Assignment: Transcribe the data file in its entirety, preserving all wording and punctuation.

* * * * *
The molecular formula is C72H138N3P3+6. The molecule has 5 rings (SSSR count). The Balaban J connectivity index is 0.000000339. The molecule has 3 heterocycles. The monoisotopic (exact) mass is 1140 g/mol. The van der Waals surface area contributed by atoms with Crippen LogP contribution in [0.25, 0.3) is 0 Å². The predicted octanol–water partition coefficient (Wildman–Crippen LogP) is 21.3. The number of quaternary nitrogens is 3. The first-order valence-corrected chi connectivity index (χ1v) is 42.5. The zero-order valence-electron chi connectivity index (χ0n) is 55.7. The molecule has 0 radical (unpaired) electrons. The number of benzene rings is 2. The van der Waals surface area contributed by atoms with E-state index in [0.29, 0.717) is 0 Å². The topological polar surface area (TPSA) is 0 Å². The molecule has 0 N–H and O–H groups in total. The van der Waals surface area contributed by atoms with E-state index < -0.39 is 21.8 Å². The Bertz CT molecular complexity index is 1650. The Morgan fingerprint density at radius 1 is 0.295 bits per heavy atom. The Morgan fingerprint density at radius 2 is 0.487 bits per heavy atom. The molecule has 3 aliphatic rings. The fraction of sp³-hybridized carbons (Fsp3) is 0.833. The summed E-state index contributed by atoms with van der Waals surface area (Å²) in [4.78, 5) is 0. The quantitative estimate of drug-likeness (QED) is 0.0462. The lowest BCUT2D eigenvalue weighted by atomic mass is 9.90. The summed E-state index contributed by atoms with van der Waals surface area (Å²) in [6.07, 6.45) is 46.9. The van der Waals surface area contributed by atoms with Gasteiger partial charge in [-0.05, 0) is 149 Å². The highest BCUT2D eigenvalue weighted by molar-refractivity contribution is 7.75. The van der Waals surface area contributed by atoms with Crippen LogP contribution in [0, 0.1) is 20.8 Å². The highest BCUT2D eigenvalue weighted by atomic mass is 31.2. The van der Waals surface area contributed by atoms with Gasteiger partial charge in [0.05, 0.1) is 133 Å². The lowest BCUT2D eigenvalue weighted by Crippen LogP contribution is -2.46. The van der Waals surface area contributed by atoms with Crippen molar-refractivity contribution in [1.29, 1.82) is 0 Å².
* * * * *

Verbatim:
The molecular formula is C72H138N3P3+6. The molecule has 5 rings (SSSR count). The Balaban J connectivity index is 0.000000339. The molecule has 3 heterocycles. The monoisotopic (exact) mass is 1140 g/mol. The van der Waals surface area contributed by atoms with Crippen LogP contribution in [0.25, 0.3) is 0 Å². The predicted octanol–water partition coefficient (Wildman–Crippen LogP) is 21.3. The number of quaternary nitrogens is 3. The first-order valence-corrected chi connectivity index (χ1v) is 42.5. The zero-order valence-electron chi connectivity index (χ0n) is 55.7. The molecule has 0 radical (unpaired) electrons. The number of benzene rings is 2. The van der Waals surface area contributed by atoms with E-state index in [0.29, 0.717) is 0 Å². The topological polar surface area (TPSA) is 0 Å². The molecule has 0 N–H and O–H groups in total. The van der Waals surface area contributed by atoms with E-state index < -0.39 is 21.8 Å². The Bertz CT molecular complexity index is 1650. The Morgan fingerprint density at radius 1 is 0.295 bits per heavy atom. The Morgan fingerprint density at radius 2 is 0.487 bits per heavy atom. The molecule has 3 aliphatic rings. The fraction of sp³-hybridized carbons (Fsp3) is 0.833. The summed E-state index contributed by atoms with van der Waals surface area (Å²) in [4.78, 5) is 0. The quantitative estimate of drug-likeness (QED) is 0.0462. The lowest BCUT2D eigenvalue weighted by atomic mass is 9.90. The summed E-state index contributed by atoms with van der Waals surface area (Å²) in [6.07, 6.45) is 46.9. The van der Waals surface area contributed by atoms with Gasteiger partial charge in [-0.05, 0) is 149 Å². The highest BCUT2D eigenvalue weighted by molar-refractivity contribution is 7.75. The van der Waals surface area contributed by atoms with Crippen LogP contribution in [0, 0.1) is 20.8 Å². The highest BCUT2D eigenvalue weighted by atomic mass is 31.2. The van der Waals surface area contributed by atoms with Gasteiger partial charge in [0.05, 0.1) is 133 Å². The lowest BCUT2D eigenvalue weighted by Crippen LogP contribution is -2.46. The van der Waals surface area contributed by atoms with Crippen molar-refractivity contribution in [1.29, 1.82) is 0 Å².